Catholic communicators from around the world called on media professionals on Thursday, August 18, to advocate for justice, work for human rights, and help in conflict resolutions.
“Media professionals … are enjoined not just to report events but to engage actively in supporting the victims of war and working towards conflict resolutions,” read the final statement of the SIGNIS World Congress 2022 in Seoul.
They called for “action to protect the human rights of civilians caught up in war and conflict zones.”
SIGNIS is the World Catholic Association for Communication, an organization whose mission is to “help transform cultures in the light of the Gospel by promoting human dignity, justice and reconciliation.”
“We need to cultivate the journalistic values of advocating for justice, holding authorities to account, and establishing common ground through well-researched context and nuanced explanation, so as to provide a guiding light for our readers, viewers and listeners,” read the organization’s statement.
This year’s gathering of Catholic world communicators from at least 34 countries took place at Sogang University in Seoul and carried the theme “Peace in the Digital World.”
In their final statement, Congress participants noted that the “digital divide” has “increased the gap between the rich and the poor,” resulting in inequality in accessing “the fruits of the digital revolution.”
“We realize that as people become hyper-connected, they are also challenged with socioeconomic, cultural, political, religious, spiritual, and ecological disconnections, leading to isolation, confusion and hopelessness,” read the SIGNIS statement.
It said that online games, pornography addiction, overexposure to violence, and contents of divisive nature in media “lead to destructive behaviors.”
“We recognize the devastating effects of fake news on contemporary society such as communal clashes among people,” it said, adding that “vulnerable groups in the society are often the major victims of fake news.”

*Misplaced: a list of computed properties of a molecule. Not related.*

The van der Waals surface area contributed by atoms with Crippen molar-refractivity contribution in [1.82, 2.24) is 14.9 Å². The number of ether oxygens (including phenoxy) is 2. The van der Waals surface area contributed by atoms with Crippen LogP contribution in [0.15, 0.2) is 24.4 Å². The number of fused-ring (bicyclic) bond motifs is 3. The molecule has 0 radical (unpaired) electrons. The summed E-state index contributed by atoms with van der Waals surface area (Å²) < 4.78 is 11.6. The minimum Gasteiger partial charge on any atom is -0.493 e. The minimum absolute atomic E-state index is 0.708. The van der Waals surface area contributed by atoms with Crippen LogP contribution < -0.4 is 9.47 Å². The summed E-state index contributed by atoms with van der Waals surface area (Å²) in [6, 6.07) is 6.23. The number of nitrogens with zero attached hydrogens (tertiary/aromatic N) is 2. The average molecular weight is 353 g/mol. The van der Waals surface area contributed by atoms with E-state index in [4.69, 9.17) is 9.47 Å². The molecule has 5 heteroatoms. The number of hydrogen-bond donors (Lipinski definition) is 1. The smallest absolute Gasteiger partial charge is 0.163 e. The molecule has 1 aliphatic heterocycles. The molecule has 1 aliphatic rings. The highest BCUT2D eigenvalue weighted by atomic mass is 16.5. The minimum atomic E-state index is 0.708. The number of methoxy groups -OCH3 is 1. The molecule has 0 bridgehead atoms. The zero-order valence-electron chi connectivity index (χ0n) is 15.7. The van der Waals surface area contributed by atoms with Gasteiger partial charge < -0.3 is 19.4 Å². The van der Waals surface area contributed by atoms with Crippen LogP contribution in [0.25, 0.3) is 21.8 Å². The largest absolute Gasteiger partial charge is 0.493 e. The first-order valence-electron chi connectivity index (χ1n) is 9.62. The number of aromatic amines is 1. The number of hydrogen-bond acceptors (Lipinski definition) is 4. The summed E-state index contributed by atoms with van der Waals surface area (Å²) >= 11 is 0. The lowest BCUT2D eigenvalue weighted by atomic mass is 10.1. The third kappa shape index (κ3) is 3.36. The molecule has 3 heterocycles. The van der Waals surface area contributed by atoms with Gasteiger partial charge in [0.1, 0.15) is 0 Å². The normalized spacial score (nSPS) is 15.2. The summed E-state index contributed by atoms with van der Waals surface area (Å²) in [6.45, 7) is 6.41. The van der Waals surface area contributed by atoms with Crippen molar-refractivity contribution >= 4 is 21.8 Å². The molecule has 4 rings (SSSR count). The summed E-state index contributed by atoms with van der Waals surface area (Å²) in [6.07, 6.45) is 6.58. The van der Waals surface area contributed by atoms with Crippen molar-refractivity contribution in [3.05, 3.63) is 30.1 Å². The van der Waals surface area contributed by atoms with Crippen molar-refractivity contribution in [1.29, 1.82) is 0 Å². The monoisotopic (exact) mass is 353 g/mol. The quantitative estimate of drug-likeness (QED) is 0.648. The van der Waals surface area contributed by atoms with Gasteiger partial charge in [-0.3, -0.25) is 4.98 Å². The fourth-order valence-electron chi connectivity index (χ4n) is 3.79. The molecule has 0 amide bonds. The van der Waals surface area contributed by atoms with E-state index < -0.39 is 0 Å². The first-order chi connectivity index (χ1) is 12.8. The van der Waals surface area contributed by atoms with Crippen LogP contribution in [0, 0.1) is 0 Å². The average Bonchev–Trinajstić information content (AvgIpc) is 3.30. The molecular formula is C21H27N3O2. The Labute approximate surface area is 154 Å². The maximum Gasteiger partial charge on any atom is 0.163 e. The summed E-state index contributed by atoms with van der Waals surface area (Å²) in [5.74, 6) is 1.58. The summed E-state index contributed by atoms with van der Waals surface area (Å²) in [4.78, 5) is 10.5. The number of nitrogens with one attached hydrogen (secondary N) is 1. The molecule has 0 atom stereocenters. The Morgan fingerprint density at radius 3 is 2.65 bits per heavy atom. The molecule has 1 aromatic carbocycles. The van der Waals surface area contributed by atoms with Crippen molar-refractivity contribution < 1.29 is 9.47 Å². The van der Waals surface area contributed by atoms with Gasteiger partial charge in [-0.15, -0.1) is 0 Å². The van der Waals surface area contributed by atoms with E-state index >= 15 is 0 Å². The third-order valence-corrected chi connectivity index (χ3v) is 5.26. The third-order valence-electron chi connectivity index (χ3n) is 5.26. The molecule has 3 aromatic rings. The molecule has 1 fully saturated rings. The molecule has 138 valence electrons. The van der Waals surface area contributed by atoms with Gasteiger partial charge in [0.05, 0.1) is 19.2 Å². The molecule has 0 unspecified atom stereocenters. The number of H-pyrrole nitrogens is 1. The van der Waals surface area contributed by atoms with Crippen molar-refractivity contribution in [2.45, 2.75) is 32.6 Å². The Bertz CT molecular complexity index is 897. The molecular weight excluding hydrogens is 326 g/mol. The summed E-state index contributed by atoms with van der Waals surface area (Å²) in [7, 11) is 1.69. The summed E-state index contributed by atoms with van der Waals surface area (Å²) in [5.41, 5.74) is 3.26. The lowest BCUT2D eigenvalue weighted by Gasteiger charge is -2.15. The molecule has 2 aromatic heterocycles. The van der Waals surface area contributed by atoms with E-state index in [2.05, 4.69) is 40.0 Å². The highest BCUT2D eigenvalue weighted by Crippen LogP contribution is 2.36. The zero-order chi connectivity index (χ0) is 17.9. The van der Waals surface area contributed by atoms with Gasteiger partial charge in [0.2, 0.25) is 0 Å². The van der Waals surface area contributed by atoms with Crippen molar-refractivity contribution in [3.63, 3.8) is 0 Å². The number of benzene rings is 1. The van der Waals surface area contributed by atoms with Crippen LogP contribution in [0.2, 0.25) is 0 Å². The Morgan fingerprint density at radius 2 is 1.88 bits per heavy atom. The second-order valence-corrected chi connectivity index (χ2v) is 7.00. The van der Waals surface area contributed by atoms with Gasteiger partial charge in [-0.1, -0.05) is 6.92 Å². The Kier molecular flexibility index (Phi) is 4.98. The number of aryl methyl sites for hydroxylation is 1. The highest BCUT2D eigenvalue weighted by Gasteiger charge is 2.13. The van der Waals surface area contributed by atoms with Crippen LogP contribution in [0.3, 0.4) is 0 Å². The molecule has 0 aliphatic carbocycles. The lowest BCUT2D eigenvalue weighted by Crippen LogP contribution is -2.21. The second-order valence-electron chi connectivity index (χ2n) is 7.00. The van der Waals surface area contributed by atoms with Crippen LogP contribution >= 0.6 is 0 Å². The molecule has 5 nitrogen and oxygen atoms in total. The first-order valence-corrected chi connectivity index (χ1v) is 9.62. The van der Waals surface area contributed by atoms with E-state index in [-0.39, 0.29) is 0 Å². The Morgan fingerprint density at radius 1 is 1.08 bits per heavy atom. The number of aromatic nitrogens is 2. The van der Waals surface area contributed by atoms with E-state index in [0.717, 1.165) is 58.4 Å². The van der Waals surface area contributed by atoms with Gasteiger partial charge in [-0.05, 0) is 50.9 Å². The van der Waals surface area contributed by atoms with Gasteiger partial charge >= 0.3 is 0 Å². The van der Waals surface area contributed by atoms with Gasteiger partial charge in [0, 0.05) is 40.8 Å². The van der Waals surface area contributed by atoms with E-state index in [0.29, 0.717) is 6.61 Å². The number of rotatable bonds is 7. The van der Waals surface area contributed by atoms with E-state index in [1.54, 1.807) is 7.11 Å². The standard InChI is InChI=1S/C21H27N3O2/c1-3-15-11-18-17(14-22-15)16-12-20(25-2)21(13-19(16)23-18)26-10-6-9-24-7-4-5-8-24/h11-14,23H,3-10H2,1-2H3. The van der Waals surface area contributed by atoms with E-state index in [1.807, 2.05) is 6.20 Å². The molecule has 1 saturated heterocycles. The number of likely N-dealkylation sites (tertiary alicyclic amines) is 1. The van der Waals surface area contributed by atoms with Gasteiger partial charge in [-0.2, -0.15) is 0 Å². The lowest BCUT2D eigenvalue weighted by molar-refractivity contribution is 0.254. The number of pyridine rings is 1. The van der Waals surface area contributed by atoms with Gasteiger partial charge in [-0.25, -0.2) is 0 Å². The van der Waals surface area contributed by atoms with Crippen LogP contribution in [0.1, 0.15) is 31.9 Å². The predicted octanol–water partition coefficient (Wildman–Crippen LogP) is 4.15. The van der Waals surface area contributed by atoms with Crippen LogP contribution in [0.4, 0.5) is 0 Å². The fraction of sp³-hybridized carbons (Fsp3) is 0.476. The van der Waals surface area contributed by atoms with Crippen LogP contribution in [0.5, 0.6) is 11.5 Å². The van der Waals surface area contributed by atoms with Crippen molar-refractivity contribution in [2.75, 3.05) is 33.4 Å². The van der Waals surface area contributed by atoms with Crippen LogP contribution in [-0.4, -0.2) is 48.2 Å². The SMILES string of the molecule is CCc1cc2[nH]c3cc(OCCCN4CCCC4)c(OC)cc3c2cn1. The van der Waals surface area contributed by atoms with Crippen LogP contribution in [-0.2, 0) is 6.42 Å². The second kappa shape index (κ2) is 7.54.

“We need to move from individual engagement to community building,” read the statement.
“We need to weave the web with truth and beauty of faith and hope,” it said. “Technology has to be imbued with ethics and thoughtfulness.”
In a message addressed to the Seoul Congress, Pope Francis called participants to counter toxicity in social media, and to engage in dialogue and education to help deal with “lies and misinformation.”
The pope said “the use of digital media, especially social media, has raised a number of serious ethical issues that call for wise and discerning judgment on the part of communicators.”
“Sometimes and in some places, media sites have become places of toxicity, hate speech and fake news,” said Pope Francis.
He encouraged Catholic communicators to persevere in efforts to counter these, “paying particular attention to the need to assist people, especially young people, to develop a sound critical sense, learning to distinguish truth from falsehood, right from wrong, good from evil, and to appreciate the importance of working for justice, social concord, and respect for our common home.”
Participants to the SIGNIS gathering affirmed what they described as “genuine interest in marginalized people” and commit themselves “to communicate true and meaningful information to promote their struggles.”